b.11 November 1923 d.25 November 1981
MB BS Lond(1946) DPM(1951) MD(1952) MRCP(1953) FRCPsych(1971) FRCP(1972)
Richard Hunter was born at Nuremberg; his father was Ernst Hirschmann, a merchant, and his mother was Ida, daughter of Sigmund Wertheimer, also a merchant. The shadow of the Nazi revolution persuaded his mother to bring Richard, with his brothers, to England. Here he began his education at The Hall, Hampstead, before going to St Paul’s School and thence to St Bartholomew’s Hospital. He qualified in 1946, and between house posts at St Bartholomew’s and the Maudsley Hospitals, he served as a captain in the RAMC from 1948 to 1950. He was initially attracted to surgery, being house surgeon to Sir Geoffrey Keynes, but later turned to psychiatry. He held posts at Napsbury and Guy’s Hospitals before being appointed to the National Hospital, Queen Square, as senior registrar in psychiatry in 1957, and in 1960 physician in psychological medicine. Three years later he became consultant psychiatrist to Friern and Whittington Hospitals.
It was at Friern that Richard Hunter was able to put into practice what history and research had taught him. He had the gift of being able to relate to patients immediately, and to make them aware of his sincerity and determination to find out what made them ill. He believed that the abnormal mental state was not a disease in itself, but an epiphenomenon, a sign of dysfunction within the brain. Convinced of the importance of nursing care in a patient’s recovery, he supported his nursing staff in every possible way. They knew this and were devoted to him.
It was a paper on William Battie (Practitioner, 1955, 174, 208-215) which not only revealed Richard Hunter’s interest in medical history, but also marked the start of his book collecting. Aided and abetted by his mother, (Ida Macalpine: see Vol. VI, pp.304-5), he indulged this passion to such effect that over the succeeding eight years he had built up a library of psychiatric literature which was second to none, and comprised several thousand volumes. Moreover this formed the basis for their Three hundred years of psychiatry, 7555 - 1860 (1963), a treasure house of extracts from contemporary works, enhanced by penetrating comments. Three years later a paper in the BMJ (1966, 1, 65-71) in which they set out to show that the ‘insanity’ of George III was a classic case of porphyria, aroused some controversy. This was to some extent rebutted by their George III and the mad business (1969), for which painstaking research produced much new evidence, including the medical history of the forebears and descendants of George III.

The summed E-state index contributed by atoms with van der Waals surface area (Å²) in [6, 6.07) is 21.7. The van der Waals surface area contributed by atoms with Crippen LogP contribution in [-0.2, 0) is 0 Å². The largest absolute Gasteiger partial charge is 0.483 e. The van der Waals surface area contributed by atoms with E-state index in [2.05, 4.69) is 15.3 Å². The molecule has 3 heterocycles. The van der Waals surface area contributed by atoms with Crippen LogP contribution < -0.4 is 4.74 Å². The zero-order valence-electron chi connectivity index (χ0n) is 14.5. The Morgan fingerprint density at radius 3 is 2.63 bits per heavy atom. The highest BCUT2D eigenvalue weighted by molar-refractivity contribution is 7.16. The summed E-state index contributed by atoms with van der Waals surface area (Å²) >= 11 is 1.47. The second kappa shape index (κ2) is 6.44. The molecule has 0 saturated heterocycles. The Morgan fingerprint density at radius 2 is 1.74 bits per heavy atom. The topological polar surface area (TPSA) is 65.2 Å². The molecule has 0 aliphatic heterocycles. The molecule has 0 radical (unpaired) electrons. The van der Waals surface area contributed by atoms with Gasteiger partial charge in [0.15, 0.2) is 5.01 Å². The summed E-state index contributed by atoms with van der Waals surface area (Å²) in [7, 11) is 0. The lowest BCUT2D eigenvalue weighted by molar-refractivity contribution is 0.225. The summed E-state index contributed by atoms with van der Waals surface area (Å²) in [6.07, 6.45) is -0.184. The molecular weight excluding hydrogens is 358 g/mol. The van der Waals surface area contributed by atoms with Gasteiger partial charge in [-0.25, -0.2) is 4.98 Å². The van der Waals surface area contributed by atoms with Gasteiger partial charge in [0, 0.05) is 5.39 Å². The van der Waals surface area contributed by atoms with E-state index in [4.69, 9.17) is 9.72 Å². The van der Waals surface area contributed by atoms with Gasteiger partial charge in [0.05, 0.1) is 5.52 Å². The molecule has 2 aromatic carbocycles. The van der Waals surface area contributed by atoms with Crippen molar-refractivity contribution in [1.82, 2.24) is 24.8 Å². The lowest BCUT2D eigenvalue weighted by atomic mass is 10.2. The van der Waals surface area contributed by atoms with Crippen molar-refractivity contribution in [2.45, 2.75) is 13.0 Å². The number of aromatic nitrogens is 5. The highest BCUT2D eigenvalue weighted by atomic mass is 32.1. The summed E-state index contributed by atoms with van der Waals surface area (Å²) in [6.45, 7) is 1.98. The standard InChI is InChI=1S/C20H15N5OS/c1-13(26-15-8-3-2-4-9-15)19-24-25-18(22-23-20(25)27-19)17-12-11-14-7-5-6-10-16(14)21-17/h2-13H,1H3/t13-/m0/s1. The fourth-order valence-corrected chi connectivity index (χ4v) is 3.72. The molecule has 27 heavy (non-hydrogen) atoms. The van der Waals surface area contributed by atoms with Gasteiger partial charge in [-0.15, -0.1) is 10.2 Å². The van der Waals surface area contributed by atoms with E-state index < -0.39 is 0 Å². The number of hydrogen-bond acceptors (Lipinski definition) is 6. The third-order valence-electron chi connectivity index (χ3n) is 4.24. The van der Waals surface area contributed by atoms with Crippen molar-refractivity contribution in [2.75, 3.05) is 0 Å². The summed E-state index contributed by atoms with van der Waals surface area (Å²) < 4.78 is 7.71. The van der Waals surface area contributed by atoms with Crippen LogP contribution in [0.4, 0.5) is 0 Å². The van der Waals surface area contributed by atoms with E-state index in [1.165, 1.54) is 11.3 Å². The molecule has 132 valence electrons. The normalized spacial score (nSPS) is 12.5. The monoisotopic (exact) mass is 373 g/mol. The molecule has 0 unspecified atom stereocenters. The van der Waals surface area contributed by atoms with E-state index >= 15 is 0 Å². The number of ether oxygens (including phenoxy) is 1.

President of the sections of psychiatry and of the history of medicine at the Royal Society of Medicine, Richard Hunter was much in demand as a lecturer; he lectured for the Faculty of the History of Medicine and Pharmacy of the Society of Apothecaries, and was visiting Trent lecturer at Duke University, North Carolina, Sloan professor at the Menninger Foundation, Topeka, Kansas, and Hannah visiting professor in Toronto. The enthusiasm which he had brought to his book-collecting showed through in his public utterances, giving rise to a certain forcefulness and often an acerbity which aroused opposition among his colleagues. He never was, and never could be, all things to all men; he was too much of an individualist for that. He did not suffer fools gladly — and he showed it. He was, however, a kindly man, modest and generous, almost impulsively so; in conversation with his friends he liked to have his pipe of tobacco.
The death of his mother in 1974 brought about a complete change in his lifestyle. A year later he married Thea Bostick, superintendent radiographer at Queen Square, and bought a house in Essendon, where for six years he revelled in tending his poultry and very large garden, and basked in the love of his wife and three children. Major surgery suddenly became necessary in the summer of 1981, and after a chequered convalescence, he died in Queen Elizabeth II Hospital, Welwyn Garden City.
[Brit.med.J., 1981, 283, 1616-17; 1982, 284, 131; Lancet, 1982, 1, 58; Times, 1 Dec 1981]
(Volume VII, page 292)
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